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kencombs

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kencombs last won the day on December 22 2019

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About kencombs

  • Rank
    Senior Member, have way too much spare time on my hands
  • Birthday 02/11/1943

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  • Yahoo
    antiquesetc@sbcglobal.net
  • Occupation
    ret

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  • Gender
    Male
  • Location
    claremore, ok
  • Interests
    old trucks obviously, any 30/40/50 vehicle. Woodworking, welding, painting etc.
  • My Project Cars
    56 1/2T

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  • Location
    claremore ok
  • Interests
    old cars and woodworking

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  1. Here are the measuring instructions from the SKF site. Take the results to the SKF product list and find the sleeve PN. To determine the appropriate sleeve size, it is first necessary to clean the shaft carefully. The diameter of an undamaged section of the seal counterface should then be measured on at least three different planes. The arithmetical mean of these measurements determines the size of SKF Speedi-Sleeve. If the value lies within the permissible range listed in the product table for the shaft diameter d1, SKF Speedi-Sleeve will have an adequate tight fit on the shaft and will not require an adhesive. I looked at the pic of the sleeve you mentioned. That 2.203 is the OD of the flange that the tool engages to push it in place. The shaft size is 1.872 min to 1.878 max. FYI; on Rock, if you click on the info tab you can see the pic and all the dimensions.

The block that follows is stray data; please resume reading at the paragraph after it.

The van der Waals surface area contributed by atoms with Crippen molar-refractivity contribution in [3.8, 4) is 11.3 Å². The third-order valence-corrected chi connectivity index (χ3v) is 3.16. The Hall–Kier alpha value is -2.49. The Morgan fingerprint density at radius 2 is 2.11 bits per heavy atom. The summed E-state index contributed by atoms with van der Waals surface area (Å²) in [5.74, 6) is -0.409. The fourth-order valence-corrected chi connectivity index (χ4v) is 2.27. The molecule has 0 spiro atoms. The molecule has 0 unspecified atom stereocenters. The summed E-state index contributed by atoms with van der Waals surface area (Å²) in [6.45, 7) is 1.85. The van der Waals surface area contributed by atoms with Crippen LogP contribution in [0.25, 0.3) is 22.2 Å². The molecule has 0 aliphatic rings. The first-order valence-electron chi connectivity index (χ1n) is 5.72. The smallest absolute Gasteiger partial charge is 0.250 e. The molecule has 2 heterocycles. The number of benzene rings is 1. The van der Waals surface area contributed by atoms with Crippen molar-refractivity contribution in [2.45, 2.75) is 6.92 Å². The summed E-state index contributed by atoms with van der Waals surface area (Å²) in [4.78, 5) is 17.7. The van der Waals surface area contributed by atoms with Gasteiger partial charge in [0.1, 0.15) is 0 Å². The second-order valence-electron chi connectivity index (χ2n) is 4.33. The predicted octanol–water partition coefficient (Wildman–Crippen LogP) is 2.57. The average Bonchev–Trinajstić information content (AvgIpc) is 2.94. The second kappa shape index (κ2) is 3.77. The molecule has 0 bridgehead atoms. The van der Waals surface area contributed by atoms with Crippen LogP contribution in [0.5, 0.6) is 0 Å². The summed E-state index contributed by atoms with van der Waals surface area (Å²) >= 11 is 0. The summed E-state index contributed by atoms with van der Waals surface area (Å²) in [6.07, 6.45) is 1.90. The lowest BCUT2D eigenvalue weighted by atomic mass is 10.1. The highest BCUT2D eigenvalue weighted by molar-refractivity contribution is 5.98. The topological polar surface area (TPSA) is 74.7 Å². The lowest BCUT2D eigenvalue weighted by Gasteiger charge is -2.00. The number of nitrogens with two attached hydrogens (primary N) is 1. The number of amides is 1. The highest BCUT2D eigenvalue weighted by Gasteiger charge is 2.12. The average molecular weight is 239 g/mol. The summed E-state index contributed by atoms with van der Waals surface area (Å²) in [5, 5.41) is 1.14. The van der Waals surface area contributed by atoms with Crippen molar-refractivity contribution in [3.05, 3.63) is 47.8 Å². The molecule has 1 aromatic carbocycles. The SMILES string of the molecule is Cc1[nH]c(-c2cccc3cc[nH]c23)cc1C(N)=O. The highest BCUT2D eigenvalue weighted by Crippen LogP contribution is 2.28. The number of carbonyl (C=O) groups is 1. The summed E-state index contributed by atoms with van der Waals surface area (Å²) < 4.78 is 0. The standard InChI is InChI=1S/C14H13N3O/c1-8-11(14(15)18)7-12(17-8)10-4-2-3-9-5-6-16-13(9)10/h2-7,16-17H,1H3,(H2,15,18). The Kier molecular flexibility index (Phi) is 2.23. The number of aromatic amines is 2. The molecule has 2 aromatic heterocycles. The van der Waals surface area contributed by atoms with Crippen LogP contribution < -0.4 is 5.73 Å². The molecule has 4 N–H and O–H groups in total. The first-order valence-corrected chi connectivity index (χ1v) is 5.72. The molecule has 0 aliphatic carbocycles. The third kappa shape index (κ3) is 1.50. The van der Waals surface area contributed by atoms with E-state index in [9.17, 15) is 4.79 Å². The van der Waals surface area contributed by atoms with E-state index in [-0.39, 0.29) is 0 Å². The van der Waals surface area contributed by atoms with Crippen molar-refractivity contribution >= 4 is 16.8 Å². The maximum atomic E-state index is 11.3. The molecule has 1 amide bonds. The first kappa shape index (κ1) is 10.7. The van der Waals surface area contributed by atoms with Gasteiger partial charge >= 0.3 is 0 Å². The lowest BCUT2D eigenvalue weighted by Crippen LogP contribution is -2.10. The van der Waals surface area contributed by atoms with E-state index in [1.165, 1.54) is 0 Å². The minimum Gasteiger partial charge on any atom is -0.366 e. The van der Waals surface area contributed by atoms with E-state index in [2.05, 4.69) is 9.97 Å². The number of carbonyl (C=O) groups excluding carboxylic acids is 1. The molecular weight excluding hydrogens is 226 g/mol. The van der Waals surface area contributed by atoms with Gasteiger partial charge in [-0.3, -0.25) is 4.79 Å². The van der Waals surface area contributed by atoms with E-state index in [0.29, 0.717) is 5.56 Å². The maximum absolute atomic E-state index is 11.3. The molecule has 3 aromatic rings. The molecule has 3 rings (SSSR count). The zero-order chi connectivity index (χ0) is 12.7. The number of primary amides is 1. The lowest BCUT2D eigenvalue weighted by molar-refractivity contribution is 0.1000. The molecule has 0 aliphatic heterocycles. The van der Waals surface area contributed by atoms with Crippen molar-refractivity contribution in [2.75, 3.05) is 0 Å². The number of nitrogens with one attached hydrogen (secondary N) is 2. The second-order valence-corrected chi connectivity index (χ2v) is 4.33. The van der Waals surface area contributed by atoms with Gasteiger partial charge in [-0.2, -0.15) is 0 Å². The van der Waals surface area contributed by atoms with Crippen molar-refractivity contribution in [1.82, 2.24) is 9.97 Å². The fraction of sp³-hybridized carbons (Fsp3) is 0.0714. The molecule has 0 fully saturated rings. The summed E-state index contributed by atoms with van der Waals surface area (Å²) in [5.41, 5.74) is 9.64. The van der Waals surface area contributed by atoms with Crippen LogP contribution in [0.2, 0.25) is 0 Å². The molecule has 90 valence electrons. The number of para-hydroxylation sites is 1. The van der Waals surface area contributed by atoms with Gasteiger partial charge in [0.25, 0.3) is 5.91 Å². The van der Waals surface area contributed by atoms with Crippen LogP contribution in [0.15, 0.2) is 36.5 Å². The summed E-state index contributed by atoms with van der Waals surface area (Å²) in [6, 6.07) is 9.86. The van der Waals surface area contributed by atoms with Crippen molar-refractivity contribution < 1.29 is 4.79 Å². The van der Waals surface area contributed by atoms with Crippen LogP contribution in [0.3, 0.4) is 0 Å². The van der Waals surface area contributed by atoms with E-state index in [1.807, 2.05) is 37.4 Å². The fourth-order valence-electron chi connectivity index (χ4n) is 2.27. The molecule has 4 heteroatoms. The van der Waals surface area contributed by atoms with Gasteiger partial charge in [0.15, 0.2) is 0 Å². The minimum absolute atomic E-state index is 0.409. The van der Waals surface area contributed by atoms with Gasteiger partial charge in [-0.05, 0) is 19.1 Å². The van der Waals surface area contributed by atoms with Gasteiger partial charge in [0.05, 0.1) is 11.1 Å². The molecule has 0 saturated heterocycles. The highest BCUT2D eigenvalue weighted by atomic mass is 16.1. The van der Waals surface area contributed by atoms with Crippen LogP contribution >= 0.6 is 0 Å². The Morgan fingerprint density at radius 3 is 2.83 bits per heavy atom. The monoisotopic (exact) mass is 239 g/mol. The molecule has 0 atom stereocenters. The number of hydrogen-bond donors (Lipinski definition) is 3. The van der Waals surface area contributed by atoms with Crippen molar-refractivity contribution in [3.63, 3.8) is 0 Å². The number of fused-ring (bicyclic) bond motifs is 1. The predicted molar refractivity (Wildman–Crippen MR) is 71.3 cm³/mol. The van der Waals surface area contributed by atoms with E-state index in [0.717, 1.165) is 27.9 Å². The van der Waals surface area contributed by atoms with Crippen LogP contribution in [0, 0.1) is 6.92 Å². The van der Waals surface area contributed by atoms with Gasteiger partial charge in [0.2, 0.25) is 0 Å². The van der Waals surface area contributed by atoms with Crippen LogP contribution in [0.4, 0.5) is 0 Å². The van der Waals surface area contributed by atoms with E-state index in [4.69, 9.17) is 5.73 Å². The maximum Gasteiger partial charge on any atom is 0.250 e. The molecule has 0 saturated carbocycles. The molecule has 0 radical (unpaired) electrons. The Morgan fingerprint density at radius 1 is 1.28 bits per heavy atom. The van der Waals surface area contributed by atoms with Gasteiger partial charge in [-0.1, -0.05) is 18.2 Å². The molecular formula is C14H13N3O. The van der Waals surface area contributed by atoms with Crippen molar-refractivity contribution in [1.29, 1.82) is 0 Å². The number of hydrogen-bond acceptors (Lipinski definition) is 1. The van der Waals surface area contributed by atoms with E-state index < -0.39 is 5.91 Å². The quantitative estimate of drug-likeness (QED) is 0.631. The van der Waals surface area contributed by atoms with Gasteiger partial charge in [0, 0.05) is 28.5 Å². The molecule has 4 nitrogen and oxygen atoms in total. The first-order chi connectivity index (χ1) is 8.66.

2. Last time I looked the measuring instructions were on the SKF site. No machining is needed. The sleeve will come with an installation tool. Just coat the part with the correct adhesive (I use Loctite) and install with the tool. Hint, once you find the SKF part number, use it to search on the web. I found a competing brand on eBay, listed to cross to the SKF number, at less than half the name brand. Worked fine.
  3. First time I laid those tiles was in a sun room/sauna for a guy. Black grout. I failed to seal them first. Fortunately, I didn't grout very far before I figured it out. Took forever to get the black out of those first few. Sealed the rest, the grouted, much better.
  4. I had a similar deal years ago. Cut post off, after temp brace in place, one at a time. dug a big post hole and welded a plate to the bottom of the old post. Then formed at the top of the hole up to the plate, filled with concrete. Insert anchors to tie the plate/pole to the concrete. It'll give you a chance to use that welder! And, if desired you can weld some light gauge purlins to the posts to attach siding. Just a thought.
  5. Just a comment about silver bearing processes. Silver solder melts at a lower temp than Silver Braze. Solder can be done with propane. Braze is normally done with OX/ACe but can be done with ace/air torches. Braze is much stronger and is the norm for air conditioning as it is better suited to the pressures encountered. It is also used to attach hydraulic fittings to steel lines. With high silver content rod and well prepared surfaces, it can be done with no flux. An acetylene torch can have much smaller tips and are better suited for small work as the heat can be contained to a limited area. My propane torch has a huge flame in comparison and won't melt silver brazing rod. either are much easier (at least for me) than welding, especially on unusual metals or dissimilar metals. When I wrote my first comment on the subject I used silver solder, but edited to braze as that is a better fit for the hole pictured IMO. I've always wanted to try mig brazing but the wire is crazy expensive for playing around with no real need for it.